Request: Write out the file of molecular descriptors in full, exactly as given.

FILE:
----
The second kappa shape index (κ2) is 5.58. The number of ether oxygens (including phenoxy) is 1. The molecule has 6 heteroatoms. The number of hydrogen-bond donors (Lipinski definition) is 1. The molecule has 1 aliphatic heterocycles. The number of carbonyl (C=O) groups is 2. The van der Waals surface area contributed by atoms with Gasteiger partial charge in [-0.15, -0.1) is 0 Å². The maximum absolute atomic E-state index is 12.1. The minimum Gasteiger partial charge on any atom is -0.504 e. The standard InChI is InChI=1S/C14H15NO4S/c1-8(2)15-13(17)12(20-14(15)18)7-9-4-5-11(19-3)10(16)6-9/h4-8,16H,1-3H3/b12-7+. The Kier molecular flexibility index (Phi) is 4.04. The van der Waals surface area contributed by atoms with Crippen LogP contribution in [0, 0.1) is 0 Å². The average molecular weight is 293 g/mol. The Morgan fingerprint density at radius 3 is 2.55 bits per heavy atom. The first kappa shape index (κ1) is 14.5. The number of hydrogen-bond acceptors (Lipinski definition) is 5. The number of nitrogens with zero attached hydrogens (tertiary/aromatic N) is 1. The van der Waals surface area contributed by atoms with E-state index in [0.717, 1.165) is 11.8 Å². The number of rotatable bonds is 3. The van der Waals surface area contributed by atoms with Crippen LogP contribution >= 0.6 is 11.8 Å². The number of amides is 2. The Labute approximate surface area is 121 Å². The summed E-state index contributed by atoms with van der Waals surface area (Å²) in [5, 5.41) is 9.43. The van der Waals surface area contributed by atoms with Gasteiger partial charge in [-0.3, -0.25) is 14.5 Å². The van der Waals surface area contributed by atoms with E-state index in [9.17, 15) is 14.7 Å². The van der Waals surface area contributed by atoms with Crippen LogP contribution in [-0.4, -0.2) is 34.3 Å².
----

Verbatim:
The second kappa shape index (κ2) is 5.58. The number of ether oxygens (including phenoxy) is 1. The molecule has 6 heteroatoms. The number of hydrogen-bond donors (Lipinski definition) is 1. The molecule has 1 aliphatic heterocycles. The number of carbonyl (C=O) groups is 2. The van der Waals surface area contributed by atoms with Gasteiger partial charge in [-0.15, -0.1) is 0 Å². The maximum absolute atomic E-state index is 12.1. The minimum Gasteiger partial charge on any atom is -0.504 e. The standard InChI is InChI=1S/C14H15NO4S/c1-8(2)15-13(17)12(20-14(15)18)7-9-4-5-11(19-3)10(16)6-9/h4-8,16H,1-3H3/b12-7+. The Kier molecular flexibility index (Phi) is 4.04. The van der Waals surface area contributed by atoms with Crippen LogP contribution in [0, 0.1) is 0 Å². The average molecular weight is 293 g/mol. The Morgan fingerprint density at radius 3 is 2.55 bits per heavy atom. The first kappa shape index (κ1) is 14.5. The number of hydrogen-bond acceptors (Lipinski definition) is 5. The number of nitrogens with zero attached hydrogens (tertiary/aromatic N) is 1. The van der Waals surface area contributed by atoms with E-state index in [0.717, 1.165) is 11.8 Å². The number of rotatable bonds is 3. The van der Waals surface area contributed by atoms with Crippen LogP contribution >= 0.6 is 11.8 Å². The number of amides is 2. The Labute approximate surface area is 121 Å². The summed E-state index contributed by atoms with van der Waals surface area (Å²) in [5, 5.41) is 9.43. The van der Waals surface area contributed by atoms with Gasteiger partial charge in [-0.3, -0.25) is 14.5 Å². The van der Waals surface area contributed by atoms with E-state index in [9.17, 15) is 14.7 Å². The van der Waals surface area contributed by atoms with Crippen LogP contribution in [-0.4, -0.2) is 34.3 Å².